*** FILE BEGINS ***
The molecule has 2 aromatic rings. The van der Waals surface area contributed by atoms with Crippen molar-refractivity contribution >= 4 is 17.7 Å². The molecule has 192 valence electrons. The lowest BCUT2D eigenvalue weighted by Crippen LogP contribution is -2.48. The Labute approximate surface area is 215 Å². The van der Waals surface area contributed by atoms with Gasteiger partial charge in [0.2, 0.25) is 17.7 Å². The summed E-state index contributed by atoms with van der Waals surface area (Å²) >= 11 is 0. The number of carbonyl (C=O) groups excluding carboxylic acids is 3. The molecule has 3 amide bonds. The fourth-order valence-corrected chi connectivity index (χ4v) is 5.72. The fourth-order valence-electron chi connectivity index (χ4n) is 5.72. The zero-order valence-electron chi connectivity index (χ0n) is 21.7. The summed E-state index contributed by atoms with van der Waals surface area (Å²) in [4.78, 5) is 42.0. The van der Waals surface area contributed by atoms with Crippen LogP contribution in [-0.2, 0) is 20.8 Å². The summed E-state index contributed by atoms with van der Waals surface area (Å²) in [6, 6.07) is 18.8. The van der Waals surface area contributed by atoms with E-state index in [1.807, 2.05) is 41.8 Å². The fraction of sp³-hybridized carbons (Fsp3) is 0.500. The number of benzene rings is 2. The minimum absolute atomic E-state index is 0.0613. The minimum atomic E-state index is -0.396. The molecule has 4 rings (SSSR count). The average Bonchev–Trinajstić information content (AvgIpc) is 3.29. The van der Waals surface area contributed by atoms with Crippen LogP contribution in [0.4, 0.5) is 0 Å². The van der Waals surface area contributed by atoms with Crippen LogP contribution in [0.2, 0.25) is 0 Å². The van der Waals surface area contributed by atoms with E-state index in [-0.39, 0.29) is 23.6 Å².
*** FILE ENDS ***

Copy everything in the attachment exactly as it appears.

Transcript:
The molecule has 2 aromatic rings. The van der Waals surface area contributed by atoms with Crippen molar-refractivity contribution >= 4 is 17.7 Å². The molecule has 192 valence electrons. The lowest BCUT2D eigenvalue weighted by Crippen LogP contribution is -2.48. The Labute approximate surface area is 215 Å². The van der Waals surface area contributed by atoms with Gasteiger partial charge in [0.2, 0.25) is 17.7 Å². The summed E-state index contributed by atoms with van der Waals surface area (Å²) >= 11 is 0. The number of carbonyl (C=O) groups excluding carboxylic acids is 3. The molecule has 3 amide bonds. The fourth-order valence-corrected chi connectivity index (χ4v) is 5.72. The fourth-order valence-electron chi connectivity index (χ4n) is 5.72. The zero-order valence-electron chi connectivity index (χ0n) is 21.7. The summed E-state index contributed by atoms with van der Waals surface area (Å²) in [4.78, 5) is 42.0. The van der Waals surface area contributed by atoms with Crippen LogP contribution in [-0.2, 0) is 20.8 Å². The summed E-state index contributed by atoms with van der Waals surface area (Å²) in [6, 6.07) is 18.8. The van der Waals surface area contributed by atoms with E-state index in [1.807, 2.05) is 41.8 Å². The fraction of sp³-hybridized carbons (Fsp3) is 0.500. The number of benzene rings is 2. The minimum absolute atomic E-state index is 0.0613. The minimum atomic E-state index is -0.396. The molecule has 4 rings (SSSR count). The average Bonchev–Trinajstić information content (AvgIpc) is 3.29. The van der Waals surface area contributed by atoms with Crippen LogP contribution in [0.4, 0.5) is 0 Å². The van der Waals surface area contributed by atoms with Crippen LogP contribution in [0.2, 0.25) is 0 Å². The van der Waals surface area contributed by atoms with E-state index in [-0.39, 0.29) is 23.6 Å².